A rare and important Queen Anne – George I japanned chinoiserie domed topped box depicting scenes of falconry, circa 1710-1720. England
Falconry is an ancient sport that has been practised since preliterate times. Stelae depicting falconry that were created by the Hittites date to the 13th century BCE, and cave paintings from prehistoric sites may represent even earlier references to falconry. Merchants, adventurers, and Crusaders from Europe and England became familiar with falconry in the Middle East and on their return home took falcons and falconers with them. The sport flourished in western Europe and the British Isles in the Middle Ages among the privileged classes. During the 17th century, after the advent of the shotgun and after the enclosure of open lands and numerous social upheavals, falconry virtually died out, surviving in Europe largely through the enthusiasm of members of hawking clubs.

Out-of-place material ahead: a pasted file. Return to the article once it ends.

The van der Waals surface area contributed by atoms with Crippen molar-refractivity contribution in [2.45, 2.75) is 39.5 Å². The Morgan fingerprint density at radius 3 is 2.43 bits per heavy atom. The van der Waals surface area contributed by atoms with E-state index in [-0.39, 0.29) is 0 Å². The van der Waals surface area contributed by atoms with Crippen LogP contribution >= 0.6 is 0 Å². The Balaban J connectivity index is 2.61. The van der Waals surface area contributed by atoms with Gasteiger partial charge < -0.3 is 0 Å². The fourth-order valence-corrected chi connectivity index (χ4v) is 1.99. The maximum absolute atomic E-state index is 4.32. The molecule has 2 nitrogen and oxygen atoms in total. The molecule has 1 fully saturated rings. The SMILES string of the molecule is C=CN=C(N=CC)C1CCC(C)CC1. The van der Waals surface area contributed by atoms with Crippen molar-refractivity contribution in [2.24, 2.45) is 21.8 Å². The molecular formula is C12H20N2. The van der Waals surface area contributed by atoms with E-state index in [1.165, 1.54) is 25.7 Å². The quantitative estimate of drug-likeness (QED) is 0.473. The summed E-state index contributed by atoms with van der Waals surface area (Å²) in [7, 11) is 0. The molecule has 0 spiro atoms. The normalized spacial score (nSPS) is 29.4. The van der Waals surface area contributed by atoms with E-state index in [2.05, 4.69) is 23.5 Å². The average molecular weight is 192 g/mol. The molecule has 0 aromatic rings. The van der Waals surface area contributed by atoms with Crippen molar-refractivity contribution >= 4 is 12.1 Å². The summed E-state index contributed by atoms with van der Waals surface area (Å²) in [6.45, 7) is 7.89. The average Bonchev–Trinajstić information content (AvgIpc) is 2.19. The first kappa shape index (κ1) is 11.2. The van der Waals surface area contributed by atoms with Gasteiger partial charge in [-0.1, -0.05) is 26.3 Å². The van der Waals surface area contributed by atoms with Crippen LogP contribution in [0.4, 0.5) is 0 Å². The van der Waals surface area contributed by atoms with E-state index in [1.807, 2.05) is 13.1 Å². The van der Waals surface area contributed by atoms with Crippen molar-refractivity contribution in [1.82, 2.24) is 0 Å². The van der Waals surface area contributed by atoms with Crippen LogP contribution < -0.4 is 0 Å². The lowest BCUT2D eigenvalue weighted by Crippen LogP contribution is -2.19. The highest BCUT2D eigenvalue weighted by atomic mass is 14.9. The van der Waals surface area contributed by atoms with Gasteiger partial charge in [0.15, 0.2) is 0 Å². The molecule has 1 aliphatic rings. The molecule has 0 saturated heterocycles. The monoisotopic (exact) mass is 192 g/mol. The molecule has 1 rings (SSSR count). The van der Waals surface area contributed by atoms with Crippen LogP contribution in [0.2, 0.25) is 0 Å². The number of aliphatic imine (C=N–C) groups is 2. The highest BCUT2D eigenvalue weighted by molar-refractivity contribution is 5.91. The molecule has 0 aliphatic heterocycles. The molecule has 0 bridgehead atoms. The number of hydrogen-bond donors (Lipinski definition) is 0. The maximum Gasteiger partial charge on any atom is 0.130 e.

It should be noted that the subject matter of this box is extremely rare and also shows that instruments were used to test wind speed and direction in the early 18th century.